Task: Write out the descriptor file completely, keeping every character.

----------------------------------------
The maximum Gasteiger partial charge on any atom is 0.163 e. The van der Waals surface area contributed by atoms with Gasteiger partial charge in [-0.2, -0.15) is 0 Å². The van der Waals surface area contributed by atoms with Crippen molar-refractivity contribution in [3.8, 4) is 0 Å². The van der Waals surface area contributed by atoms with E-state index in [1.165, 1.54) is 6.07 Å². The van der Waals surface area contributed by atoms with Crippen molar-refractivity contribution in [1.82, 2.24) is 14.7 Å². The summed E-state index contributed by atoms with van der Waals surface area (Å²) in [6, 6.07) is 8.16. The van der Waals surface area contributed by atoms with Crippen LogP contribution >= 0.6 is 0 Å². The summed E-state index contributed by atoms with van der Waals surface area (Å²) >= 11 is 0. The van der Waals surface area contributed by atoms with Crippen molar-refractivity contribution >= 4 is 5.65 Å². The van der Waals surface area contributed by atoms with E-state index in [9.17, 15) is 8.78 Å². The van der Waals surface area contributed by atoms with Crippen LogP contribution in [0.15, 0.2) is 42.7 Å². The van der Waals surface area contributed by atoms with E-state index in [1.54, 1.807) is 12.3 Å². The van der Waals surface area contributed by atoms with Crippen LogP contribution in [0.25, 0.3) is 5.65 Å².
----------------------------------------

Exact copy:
The maximum Gasteiger partial charge on any atom is 0.163 e. The van der Waals surface area contributed by atoms with Gasteiger partial charge in [-0.2, -0.15) is 0 Å². The van der Waals surface area contributed by atoms with Crippen molar-refractivity contribution in [3.8, 4) is 0 Å². The van der Waals surface area contributed by atoms with E-state index in [1.165, 1.54) is 6.07 Å². The van der Waals surface area contributed by atoms with Crippen molar-refractivity contribution in [1.82, 2.24) is 14.7 Å². The summed E-state index contributed by atoms with van der Waals surface area (Å²) in [6, 6.07) is 8.16. The van der Waals surface area contributed by atoms with Crippen LogP contribution >= 0.6 is 0 Å². The summed E-state index contributed by atoms with van der Waals surface area (Å²) >= 11 is 0. The van der Waals surface area contributed by atoms with Crippen molar-refractivity contribution >= 4 is 5.65 Å². The van der Waals surface area contributed by atoms with E-state index in [9.17, 15) is 8.78 Å². The van der Waals surface area contributed by atoms with Crippen LogP contribution in [0.15, 0.2) is 42.7 Å². The van der Waals surface area contributed by atoms with E-state index in [1.54, 1.807) is 12.3 Å². The van der Waals surface area contributed by atoms with Crippen LogP contribution in [0.25, 0.3) is 5.65 Å².